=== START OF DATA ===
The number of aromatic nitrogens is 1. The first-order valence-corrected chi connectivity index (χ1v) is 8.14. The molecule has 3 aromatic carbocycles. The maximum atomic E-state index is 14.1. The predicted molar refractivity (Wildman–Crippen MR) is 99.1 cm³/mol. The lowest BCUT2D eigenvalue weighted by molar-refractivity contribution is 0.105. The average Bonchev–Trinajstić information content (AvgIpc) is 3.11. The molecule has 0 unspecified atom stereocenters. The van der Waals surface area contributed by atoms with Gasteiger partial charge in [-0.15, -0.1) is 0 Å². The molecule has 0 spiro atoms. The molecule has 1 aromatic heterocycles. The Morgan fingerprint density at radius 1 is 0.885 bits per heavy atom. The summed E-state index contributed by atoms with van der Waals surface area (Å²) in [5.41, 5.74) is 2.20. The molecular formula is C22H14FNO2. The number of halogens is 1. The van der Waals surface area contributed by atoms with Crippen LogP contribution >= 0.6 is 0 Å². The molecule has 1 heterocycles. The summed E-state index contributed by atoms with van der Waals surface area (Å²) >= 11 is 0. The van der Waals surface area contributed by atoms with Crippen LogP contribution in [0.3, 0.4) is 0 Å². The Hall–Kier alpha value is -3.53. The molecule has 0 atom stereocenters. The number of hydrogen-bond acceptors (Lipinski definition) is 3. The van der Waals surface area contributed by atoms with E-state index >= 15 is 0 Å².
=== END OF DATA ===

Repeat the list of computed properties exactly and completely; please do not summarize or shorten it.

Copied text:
The number of aromatic nitrogens is 1. The first-order valence-corrected chi connectivity index (χ1v) is 8.14. The molecule has 3 aromatic carbocycles. The maximum atomic E-state index is 14.1. The predicted molar refractivity (Wildman–Crippen MR) is 99.1 cm³/mol. The lowest BCUT2D eigenvalue weighted by molar-refractivity contribution is 0.105. The average Bonchev–Trinajstić information content (AvgIpc) is 3.11. The molecule has 0 unspecified atom stereocenters. The van der Waals surface area contributed by atoms with Gasteiger partial charge in [-0.15, -0.1) is 0 Å². The molecule has 0 spiro atoms. The molecule has 1 aromatic heterocycles. The Morgan fingerprint density at radius 1 is 0.885 bits per heavy atom. The summed E-state index contributed by atoms with van der Waals surface area (Å²) in [5.41, 5.74) is 2.20. The molecular formula is C22H14FNO2. The number of halogens is 1. The van der Waals surface area contributed by atoms with Crippen LogP contribution >= 0.6 is 0 Å². The molecule has 1 heterocycles. The summed E-state index contributed by atoms with van der Waals surface area (Å²) >= 11 is 0. The van der Waals surface area contributed by atoms with Crippen LogP contribution in [0.3, 0.4) is 0 Å². The Hall–Kier alpha value is -3.53. The molecule has 0 atom stereocenters. The number of hydrogen-bond acceptors (Lipinski definition) is 3. The van der Waals surface area contributed by atoms with E-state index >= 15 is 0 Å².